I suppose what I'm saying is, sometimes it's best not to judge a magazine by its cover girl (or boy).

Friday, 3 February 2012

I Want It! Barbour Caramel Canvas Beacon Backpack


For me, backpacks bring back memories of being 11, a small person in a big school and dragging around all my books in  a bag so large that if I lay down with it one, I'd just be stuck there. Like a tortoise. Despite this, I've seen the backpack gain some popularity in recent years. I think the key is not to go too oversized, but instead to carry your essentials in some cute but functional on your back. A subtle colour helps too, and the delicious caramel shade of this Barbour bag is right up my street. Not to mention that it is both en vogue and will pretty much go with everything.

In terms of the image it gives out, the unattractive clich├ęs of overloaded school pupils and determined tourists have been turned to the backpack's advantage. It is the favoured luggage of many a stylish foreign exchange student, young traveller and Preppy university-goer. This Barbour number may be expensive, but my goodness is it gorgeous.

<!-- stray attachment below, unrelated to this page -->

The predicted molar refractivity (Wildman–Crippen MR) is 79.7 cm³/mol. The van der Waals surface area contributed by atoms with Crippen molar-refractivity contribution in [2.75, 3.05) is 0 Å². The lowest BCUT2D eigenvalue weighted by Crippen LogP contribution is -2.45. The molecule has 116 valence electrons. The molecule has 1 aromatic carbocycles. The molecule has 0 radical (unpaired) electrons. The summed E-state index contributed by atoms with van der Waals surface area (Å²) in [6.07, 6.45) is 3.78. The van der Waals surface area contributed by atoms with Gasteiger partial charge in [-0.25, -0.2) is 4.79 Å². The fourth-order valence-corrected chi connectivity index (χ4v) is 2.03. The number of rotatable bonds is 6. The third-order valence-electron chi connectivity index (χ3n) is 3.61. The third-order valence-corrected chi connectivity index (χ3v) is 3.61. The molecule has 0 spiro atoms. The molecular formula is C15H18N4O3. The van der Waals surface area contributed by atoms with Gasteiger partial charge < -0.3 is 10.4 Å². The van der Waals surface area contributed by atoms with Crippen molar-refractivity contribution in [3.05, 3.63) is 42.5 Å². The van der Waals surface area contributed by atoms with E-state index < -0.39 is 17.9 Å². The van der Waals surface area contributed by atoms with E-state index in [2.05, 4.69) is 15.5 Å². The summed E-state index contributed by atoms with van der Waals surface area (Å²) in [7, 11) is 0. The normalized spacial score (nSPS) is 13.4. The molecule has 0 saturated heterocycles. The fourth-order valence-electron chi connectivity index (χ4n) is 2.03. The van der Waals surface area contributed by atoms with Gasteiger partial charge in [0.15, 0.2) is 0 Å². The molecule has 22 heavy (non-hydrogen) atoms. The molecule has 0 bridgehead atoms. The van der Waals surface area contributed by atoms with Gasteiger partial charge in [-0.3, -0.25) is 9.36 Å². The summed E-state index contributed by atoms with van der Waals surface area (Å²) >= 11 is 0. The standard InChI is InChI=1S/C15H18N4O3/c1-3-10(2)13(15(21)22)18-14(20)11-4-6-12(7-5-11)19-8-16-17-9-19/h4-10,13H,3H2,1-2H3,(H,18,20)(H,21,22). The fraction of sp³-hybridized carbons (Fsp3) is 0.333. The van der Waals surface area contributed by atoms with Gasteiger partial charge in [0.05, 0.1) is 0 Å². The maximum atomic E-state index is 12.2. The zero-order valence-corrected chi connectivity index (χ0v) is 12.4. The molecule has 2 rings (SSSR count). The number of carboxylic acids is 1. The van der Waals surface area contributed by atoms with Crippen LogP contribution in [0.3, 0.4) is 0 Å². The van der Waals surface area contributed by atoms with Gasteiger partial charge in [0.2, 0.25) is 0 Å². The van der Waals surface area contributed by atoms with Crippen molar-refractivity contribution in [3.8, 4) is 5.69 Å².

Wednesday, 1 February 2012

Things I've liked in January


As the new month begins, I've just had time to collect my thoughts on the month passed. January has been pretty good for me, and I'm starting to feel that freshness which comes hand in hand with a new year, new season and a good dose of invigorating cold weather! These are my favourite things from the last 31 days.

Jane Keltner de Valle's foray into the realms of the hat world as she tries out Philip Treacy's new collection - in Teen Vogue

Shannon's 4 Ways to Guarantee a Great Monday over at The Simply Luxurious Life

Making it onto the pages of Teen Vogue and being included in Links a la Modetwice!

The natural look of flushed cheeks in the cold

Getting excited for Winchester Fashion Week in June!

Avoiding being outside for too long by reading a book in a cafe

Learning how to use nude tones in make-up from Sali Hughes


The return of colour. I mean, can there be a more joyful sight than this?